The Analytical Chemistry Community recognizes the power of the mass spectrometer as an analysis tool and envisions applications that would require miniature instrumentation. In recent years, there has been significant research directed at developing a miniature cylindrical ion trap (CIT) for use as an analyzer in a mass spectrometer. This research was conducted primarily by Professor. R. Graham Cooks at Purdue University and Dr. J.M. Ramsey at Oak Ridge National Laboratory. These two respected researchers have focused on studying the CIT with regard to specific fundamental advantages the analyzer offers relative to other related technologies. The cylindrical ion trap is a simplified version of a quadrupole (It is spelled correctly it is 4 poles) ion trap, an instrument that is commercially available for laboratory experimentation. The key characteristic of this type of analyzer is its capacity to perform multidimensional mass analysis, as stated above.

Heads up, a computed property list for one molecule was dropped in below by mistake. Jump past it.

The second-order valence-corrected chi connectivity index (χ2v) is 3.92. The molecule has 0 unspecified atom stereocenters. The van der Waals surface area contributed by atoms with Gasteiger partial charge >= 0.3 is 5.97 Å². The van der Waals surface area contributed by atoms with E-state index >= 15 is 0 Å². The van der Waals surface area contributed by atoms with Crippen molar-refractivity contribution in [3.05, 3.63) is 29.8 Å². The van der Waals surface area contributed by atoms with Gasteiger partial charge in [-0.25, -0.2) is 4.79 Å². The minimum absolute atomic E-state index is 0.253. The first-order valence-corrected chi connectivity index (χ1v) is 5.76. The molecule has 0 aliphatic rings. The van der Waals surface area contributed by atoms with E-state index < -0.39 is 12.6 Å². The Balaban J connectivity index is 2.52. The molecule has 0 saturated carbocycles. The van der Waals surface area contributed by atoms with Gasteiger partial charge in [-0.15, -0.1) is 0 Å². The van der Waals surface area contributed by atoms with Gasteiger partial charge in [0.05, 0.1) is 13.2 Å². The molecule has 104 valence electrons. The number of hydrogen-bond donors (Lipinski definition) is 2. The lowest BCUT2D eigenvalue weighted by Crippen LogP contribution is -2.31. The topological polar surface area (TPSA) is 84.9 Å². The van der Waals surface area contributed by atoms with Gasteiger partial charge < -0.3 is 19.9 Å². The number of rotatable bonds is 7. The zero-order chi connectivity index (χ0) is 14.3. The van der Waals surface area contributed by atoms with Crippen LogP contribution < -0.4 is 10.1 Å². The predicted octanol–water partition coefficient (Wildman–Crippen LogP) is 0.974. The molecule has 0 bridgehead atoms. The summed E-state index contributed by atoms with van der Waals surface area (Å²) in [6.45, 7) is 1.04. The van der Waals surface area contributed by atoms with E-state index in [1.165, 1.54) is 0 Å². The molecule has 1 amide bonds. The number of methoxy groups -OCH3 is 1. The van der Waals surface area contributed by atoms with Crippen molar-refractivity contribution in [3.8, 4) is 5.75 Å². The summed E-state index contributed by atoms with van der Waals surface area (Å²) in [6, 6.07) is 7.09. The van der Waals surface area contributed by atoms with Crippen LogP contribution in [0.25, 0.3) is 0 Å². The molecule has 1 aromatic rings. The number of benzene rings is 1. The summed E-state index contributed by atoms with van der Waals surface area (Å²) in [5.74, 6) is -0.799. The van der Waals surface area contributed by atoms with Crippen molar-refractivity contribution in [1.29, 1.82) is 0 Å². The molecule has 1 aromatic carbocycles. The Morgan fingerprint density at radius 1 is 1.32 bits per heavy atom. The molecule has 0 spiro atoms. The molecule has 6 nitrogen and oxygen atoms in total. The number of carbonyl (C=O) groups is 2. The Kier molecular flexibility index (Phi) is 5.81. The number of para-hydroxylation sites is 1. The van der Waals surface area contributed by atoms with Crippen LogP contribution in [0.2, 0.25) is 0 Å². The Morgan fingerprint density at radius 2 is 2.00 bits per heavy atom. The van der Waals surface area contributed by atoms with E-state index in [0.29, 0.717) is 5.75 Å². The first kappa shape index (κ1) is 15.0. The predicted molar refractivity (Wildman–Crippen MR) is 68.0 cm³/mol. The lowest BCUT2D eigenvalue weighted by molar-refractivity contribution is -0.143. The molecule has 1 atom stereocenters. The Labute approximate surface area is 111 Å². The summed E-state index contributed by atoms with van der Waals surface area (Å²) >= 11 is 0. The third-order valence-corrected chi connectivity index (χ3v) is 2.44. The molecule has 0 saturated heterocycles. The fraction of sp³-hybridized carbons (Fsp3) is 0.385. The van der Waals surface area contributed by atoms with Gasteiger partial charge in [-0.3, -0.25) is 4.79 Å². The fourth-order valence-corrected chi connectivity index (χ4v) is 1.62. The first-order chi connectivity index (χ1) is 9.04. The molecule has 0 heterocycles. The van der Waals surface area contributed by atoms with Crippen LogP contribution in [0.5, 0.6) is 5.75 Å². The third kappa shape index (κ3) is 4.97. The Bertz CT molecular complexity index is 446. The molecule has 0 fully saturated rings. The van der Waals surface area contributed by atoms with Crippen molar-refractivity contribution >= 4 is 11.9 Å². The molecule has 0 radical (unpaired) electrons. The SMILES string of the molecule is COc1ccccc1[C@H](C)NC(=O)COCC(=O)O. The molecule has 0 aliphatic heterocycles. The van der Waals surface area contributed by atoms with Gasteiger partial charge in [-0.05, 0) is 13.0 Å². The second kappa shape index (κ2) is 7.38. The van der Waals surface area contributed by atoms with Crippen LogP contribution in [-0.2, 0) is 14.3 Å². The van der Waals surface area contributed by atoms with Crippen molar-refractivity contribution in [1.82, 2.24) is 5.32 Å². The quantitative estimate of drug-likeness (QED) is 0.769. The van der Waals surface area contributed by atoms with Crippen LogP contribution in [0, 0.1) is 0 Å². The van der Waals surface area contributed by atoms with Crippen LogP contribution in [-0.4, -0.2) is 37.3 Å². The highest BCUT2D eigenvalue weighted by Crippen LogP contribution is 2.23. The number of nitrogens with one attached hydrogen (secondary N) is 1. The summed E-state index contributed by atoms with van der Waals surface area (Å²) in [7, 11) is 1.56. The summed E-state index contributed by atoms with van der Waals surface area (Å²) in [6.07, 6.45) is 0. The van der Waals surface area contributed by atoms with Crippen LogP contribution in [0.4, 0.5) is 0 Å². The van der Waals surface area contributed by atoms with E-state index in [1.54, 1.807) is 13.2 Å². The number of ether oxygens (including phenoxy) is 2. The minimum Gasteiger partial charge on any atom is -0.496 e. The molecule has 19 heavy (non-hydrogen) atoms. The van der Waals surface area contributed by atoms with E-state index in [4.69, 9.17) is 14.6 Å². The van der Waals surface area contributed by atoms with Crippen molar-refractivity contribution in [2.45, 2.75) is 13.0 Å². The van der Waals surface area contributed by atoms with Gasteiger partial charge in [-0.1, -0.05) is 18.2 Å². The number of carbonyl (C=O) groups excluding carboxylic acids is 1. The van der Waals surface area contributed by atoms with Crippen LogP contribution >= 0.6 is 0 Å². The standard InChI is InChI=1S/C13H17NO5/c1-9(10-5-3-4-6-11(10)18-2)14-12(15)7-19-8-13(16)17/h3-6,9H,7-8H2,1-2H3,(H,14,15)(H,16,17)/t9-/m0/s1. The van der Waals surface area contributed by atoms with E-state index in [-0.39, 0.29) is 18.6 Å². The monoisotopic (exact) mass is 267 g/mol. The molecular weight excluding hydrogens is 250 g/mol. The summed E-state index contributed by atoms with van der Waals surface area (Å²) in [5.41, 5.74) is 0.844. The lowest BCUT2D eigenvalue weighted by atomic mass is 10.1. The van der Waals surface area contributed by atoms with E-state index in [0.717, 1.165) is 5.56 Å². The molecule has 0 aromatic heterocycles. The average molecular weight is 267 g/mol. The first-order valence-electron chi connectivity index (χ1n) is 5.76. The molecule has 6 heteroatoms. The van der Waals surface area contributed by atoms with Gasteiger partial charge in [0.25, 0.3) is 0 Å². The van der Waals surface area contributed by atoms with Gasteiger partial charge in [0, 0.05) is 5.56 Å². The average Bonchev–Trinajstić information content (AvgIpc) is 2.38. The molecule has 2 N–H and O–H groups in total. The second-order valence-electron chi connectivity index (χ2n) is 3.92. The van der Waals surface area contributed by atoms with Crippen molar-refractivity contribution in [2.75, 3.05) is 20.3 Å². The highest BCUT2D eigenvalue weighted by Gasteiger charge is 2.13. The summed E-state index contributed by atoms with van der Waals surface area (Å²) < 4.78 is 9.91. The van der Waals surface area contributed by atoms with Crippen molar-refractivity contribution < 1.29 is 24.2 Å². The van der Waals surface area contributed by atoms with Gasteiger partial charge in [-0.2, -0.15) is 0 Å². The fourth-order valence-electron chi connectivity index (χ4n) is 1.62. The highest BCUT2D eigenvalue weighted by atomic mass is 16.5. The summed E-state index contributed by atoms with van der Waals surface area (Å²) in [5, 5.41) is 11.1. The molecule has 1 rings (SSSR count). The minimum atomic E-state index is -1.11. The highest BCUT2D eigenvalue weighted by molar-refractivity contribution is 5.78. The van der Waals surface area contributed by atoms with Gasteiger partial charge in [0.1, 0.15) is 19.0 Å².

Conventional ion trap instrumentation has complex components that are not easily miniaturized. By simplifying the ion trap to create the CIT (shown in Figure 2.), a much smaller ion trap can be constructed. The importance of miniaturizing the mass analyzer is increased by the fact that the size of the analyzer is inversely related to the voltage required to perform an analysis. The power supplies used to operate conventional ion trap mass analyzers generate thousands of volts and occupy a substantial fraction of the full instrumentís volume. The smaller CIT requires substantially less power and physically smaller electronics, further aiding in instrument miniaturization. Figure 3 shows the results of miniaturization of the analyzer and its associated ion optical elements.

Another advantage of the CIT analyzer is that is it can operate at a higher pressure than competitive mass spectrometer-based technologies (all mass spectrometers require high vacuum). It is important to minimize the vacuum requirements for a portable instrument, as the vacuum pumps can be the largest, most power consuming, and most fragile components of a mass spectrometer. ragile components of a mass\par spectrometer.